Medicare is a medical insurance offered by the U.S. federal government to U.S. citizens that have reached the age of 65 or older. Medicare is also available to some disabled individuals under the age of 65. These individuals have disabilities that qualify them for this coverage.
Once you are receiving Social Security benefits or Railroad Retirement Board (RRB) benefits, you will receive a Medicare card three months before you turn 65. If you are disabled and under 65, you will qualify for Medicare 24 months after you start receiving Social Security benefits. If you have amyotrophic lateral sclerosis (ALS, or Lou Gehrig’s disease), you will qualify for Medicare Part A the month your disability benefits begin. Those that have end-stage renal disease (ESRD) also qualify. This is regardless of their age, and the qualification is immediate.
Medicare Part A
Medicare is a federal medical insurance that is composed of four parts: Part A, Part B, Part C and Part D. Most individuals don’t have to pay a monthly premium for Part A, because they paid while working toward this coverage. Those that qualify for Part A usually also qualify for Part B. You can decide whether you want to accept the Part B coverage. That is because there is a monthly premium for Medicare Part B.
Medicare Part A is also known as hospital insurance because it is the part that covers inpatient hospital stays. Medicare coverage will pay for semiprivate rooms, general nursing care, meals, medications while in the hospital and all other services and care during an inpatient hospital visit.
Medicare Part A covers:
- Acute care hospitals
- Inpatient rehabilitation facilities
- Critical access hospitals
- Long-term care hospitals
- Mental healthcare
- Inpatient care that falls under a qualifying clinical research study
Understanding the details of Medicare Part A plans
Things that are not covered under Medicare Part A include private duty nursing, a private room that is not medically necessary, a telephone and television that warrant extra expenses and personal grooming items.
There are several factors that determine whether Medicare Part A deems your inpatient hospital visit to be eligible. First, a medical doctor makes an official medical order that states that your illness or injury requires inpatient medical care. The care you need can only be received in a hospital. The hospital must accept Medicare insurance. And, the hospital’s utilization review committee (URC) determines that your stay is approved. URCs are structured to reduce unnecessary hospital admissions and control inpatient length of stays.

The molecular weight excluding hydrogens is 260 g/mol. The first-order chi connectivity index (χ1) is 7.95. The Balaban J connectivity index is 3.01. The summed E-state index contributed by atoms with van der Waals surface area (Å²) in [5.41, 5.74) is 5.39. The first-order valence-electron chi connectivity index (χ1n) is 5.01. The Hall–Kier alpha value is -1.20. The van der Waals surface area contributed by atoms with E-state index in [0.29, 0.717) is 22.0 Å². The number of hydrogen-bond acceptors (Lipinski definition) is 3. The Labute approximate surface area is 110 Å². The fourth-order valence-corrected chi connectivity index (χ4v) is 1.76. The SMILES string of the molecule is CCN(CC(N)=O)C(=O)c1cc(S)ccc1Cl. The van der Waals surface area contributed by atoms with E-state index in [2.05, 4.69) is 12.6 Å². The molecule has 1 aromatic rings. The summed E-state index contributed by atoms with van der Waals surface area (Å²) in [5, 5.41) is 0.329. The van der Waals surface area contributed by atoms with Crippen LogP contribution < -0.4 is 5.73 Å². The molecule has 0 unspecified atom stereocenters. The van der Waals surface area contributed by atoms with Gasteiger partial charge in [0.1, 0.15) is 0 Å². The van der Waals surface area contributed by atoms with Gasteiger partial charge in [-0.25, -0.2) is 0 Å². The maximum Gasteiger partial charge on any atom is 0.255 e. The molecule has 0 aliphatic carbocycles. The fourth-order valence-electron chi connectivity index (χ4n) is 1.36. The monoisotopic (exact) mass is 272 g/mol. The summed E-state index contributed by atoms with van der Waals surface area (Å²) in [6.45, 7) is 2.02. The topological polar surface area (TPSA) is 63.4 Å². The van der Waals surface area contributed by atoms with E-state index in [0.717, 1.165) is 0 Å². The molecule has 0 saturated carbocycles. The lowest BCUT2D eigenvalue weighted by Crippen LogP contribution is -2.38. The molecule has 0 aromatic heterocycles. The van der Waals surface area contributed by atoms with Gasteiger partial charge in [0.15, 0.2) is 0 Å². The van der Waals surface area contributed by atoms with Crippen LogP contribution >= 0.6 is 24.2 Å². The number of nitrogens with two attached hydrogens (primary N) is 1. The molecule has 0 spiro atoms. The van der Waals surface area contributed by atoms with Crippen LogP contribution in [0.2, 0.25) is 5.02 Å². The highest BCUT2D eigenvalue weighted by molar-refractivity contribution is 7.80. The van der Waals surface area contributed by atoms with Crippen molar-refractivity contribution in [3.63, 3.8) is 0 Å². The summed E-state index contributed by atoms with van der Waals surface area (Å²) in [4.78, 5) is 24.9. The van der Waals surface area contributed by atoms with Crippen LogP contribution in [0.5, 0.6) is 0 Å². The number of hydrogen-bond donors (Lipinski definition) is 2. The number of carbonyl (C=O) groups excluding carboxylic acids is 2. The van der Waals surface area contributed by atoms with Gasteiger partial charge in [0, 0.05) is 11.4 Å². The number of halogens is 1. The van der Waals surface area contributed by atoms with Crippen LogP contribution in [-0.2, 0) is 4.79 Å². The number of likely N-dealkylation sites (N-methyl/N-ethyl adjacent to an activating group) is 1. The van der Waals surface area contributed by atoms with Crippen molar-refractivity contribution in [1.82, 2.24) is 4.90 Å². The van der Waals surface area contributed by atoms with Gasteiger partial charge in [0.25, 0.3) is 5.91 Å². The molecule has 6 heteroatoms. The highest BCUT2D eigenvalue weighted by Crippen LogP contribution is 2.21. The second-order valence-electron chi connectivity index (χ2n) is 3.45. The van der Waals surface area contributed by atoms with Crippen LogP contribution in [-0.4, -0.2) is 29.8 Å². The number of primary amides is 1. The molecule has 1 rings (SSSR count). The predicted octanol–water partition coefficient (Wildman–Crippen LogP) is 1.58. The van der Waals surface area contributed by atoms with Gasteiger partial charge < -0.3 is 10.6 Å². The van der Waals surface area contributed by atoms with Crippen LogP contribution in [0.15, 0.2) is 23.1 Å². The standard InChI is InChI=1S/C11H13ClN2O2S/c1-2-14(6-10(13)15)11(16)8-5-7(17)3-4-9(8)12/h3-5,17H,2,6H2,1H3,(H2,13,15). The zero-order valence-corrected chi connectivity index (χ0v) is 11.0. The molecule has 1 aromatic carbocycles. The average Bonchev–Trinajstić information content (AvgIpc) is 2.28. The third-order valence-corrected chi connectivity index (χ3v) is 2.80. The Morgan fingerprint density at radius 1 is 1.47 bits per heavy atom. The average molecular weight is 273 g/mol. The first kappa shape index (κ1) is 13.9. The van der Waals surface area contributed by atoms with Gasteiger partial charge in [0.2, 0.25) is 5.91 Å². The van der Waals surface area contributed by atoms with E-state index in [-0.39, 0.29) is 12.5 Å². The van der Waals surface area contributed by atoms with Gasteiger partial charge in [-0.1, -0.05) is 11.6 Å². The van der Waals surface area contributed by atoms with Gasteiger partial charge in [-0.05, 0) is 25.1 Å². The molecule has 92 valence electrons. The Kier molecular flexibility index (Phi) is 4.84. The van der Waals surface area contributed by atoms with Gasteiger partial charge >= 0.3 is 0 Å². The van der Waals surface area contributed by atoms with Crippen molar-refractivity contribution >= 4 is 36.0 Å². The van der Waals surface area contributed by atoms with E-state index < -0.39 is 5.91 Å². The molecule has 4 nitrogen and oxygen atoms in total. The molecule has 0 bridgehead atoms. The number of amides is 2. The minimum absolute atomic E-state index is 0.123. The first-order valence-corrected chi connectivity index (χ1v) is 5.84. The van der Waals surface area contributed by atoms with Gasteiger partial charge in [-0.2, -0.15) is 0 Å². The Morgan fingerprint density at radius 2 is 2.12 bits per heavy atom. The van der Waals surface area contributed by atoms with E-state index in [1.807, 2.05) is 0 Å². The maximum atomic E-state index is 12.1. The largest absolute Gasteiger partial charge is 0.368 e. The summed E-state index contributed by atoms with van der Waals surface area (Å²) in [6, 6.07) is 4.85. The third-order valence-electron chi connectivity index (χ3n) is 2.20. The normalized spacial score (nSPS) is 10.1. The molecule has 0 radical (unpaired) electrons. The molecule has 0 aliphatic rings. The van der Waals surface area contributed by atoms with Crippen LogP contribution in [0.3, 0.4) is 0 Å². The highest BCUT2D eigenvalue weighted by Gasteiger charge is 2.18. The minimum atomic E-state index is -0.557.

Medicare Part A covers skilled nursing facility (SNF) care. While in the SNF, the following are covered:
- Semiprivate rooms
- Skilled nursing care
- Physical and occupational therapy
- Medical social services provided through a social worker or other social service provider
- Speech and language pathology services
- Medical supplies and equipment used in the facility
- Dietary counseling
- Ambulatory services for life-and-death situations
Medicare Part A and skilled nursing facility coverage
In order for Medicare Part A to cover an SNF, the following things must happen. First, you must have Part A. And, you must have days left in your benefit period. There must have been an inpatient hospital stay that was approved by a physician. Your physician must specify that you must have SNF care.
Your SNF eligibility can be impacted if there is a break in your SNF care. You may need to leave the SNF facility for 30 days or more. If you do, you may need to have a three-day qualifying inpatient stay to qualify for Medicare Part A to cover SNF again. If there is a break in SNF care for 60 consecutive days, your current benefit period ends and a new period begins.
Medicare Part A also covers services in a long-term care hospital (LTCH). These facilities specialize in treating patients with more than one serious medical condition. This condition must require time and care before you can return home. If you must go to a LTCH, you will not pay a higher deductible. The deductible for an acute care facility and a long-term care facility are the same. In addition, you will only have to pay one deductible per benefit period.
If the following conditions are met, you will not have to pay a second deductible for an LTCH stay. 1.) An acute hospital transfers you directly to the LTCH. 2.) You are admitted to the LTCH within 60 days of being discharged from an acute hospital. However, you may be admitted to an LTCH after 60 days. If so, you pay the same deductible and coinsurance that you would have paid if admitted to an acute care hospital.
Medicare Part A is critical coverage for those who are 65 years or older or those under 65 with a disabling condition. This coverage pays for most of your inpatient hospital needs, with the exception of a deductible and coinsurance. Utilizing your Medicare Part A insurance will substantially reduce your medical bills after you are qualified to receive Social Security or RRB benefits.